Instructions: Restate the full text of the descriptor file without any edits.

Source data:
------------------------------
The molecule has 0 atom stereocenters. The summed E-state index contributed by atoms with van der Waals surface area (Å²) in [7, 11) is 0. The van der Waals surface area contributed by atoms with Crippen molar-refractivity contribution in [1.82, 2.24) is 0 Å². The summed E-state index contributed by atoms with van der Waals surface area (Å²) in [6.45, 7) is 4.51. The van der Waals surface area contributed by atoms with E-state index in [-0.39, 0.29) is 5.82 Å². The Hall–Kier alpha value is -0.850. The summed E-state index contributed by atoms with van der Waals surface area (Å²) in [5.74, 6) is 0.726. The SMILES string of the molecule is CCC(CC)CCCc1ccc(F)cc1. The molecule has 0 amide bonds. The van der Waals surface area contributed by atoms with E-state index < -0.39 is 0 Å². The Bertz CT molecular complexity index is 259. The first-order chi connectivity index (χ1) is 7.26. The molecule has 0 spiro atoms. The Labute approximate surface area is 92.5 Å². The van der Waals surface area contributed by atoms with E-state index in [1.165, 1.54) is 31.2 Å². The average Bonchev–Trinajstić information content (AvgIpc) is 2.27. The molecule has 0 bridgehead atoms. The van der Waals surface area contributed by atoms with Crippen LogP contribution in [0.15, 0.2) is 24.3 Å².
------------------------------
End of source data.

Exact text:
The molecule has 0 atom stereocenters. The summed E-state index contributed by atoms with van der Waals surface area (Å²) in [7, 11) is 0. The van der Waals surface area contributed by atoms with Crippen molar-refractivity contribution in [1.82, 2.24) is 0 Å². The summed E-state index contributed by atoms with van der Waals surface area (Å²) in [6.45, 7) is 4.51. The van der Waals surface area contributed by atoms with E-state index in [-0.39, 0.29) is 5.82 Å². The Hall–Kier alpha value is -0.850. The summed E-state index contributed by atoms with van der Waals surface area (Å²) in [5.74, 6) is 0.726. The SMILES string of the molecule is CCC(CC)CCCc1ccc(F)cc1. The molecule has 0 amide bonds. The van der Waals surface area contributed by atoms with E-state index < -0.39 is 0 Å². The Bertz CT molecular complexity index is 259. The first-order chi connectivity index (χ1) is 7.26. The molecule has 0 spiro atoms. The Labute approximate surface area is 92.5 Å². The van der Waals surface area contributed by atoms with E-state index in [1.165, 1.54) is 31.2 Å². The average Bonchev–Trinajstić information content (AvgIpc) is 2.27. The molecule has 0 bridgehead atoms. The van der Waals surface area contributed by atoms with Crippen LogP contribution in [0.15, 0.2) is 24.3 Å².